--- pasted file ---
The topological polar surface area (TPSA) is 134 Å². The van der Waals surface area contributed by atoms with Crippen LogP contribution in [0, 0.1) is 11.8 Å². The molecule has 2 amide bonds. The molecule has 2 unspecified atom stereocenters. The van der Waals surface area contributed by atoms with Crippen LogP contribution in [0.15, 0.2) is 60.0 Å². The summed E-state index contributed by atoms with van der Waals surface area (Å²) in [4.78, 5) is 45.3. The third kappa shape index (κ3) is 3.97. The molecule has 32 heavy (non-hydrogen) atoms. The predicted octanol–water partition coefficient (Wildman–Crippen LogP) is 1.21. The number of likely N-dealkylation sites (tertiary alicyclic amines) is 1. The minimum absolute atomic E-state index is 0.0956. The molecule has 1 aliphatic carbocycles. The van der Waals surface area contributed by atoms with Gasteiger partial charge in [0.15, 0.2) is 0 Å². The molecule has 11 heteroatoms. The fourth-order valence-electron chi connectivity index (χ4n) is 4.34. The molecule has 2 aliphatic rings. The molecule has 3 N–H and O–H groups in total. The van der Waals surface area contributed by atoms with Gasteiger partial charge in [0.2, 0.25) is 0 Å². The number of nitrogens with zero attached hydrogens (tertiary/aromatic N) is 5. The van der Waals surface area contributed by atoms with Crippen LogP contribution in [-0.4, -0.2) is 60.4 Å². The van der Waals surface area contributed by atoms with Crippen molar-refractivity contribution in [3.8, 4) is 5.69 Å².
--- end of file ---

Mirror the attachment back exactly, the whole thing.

The topological polar surface area (TPSA) is 134 Å². The van der Waals surface area contributed by atoms with Crippen LogP contribution in [0, 0.1) is 11.8 Å². The molecule has 2 amide bonds. The molecule has 2 unspecified atom stereocenters. The van der Waals surface area contributed by atoms with Crippen LogP contribution in [0.15, 0.2) is 60.0 Å². The summed E-state index contributed by atoms with van der Waals surface area (Å²) in [4.78, 5) is 45.3. The third kappa shape index (κ3) is 3.97. The molecule has 32 heavy (non-hydrogen) atoms. The predicted octanol–water partition coefficient (Wildman–Crippen LogP) is 1.21. The number of likely N-dealkylation sites (tertiary alicyclic amines) is 1. The minimum absolute atomic E-state index is 0.0956. The molecule has 1 aliphatic carbocycles. The van der Waals surface area contributed by atoms with Gasteiger partial charge in [0.15, 0.2) is 0 Å². The molecule has 11 heteroatoms. The fourth-order valence-electron chi connectivity index (χ4n) is 4.34. The molecule has 2 aliphatic rings. The molecule has 3 N–H and O–H groups in total. The van der Waals surface area contributed by atoms with Gasteiger partial charge in [0.2, 0.25) is 0 Å². The number of nitrogens with zero attached hydrogens (tertiary/aromatic N) is 5. The van der Waals surface area contributed by atoms with Crippen LogP contribution in [-0.4, -0.2) is 60.4 Å². The van der Waals surface area contributed by atoms with Crippen molar-refractivity contribution in [3.8, 4) is 5.69 Å².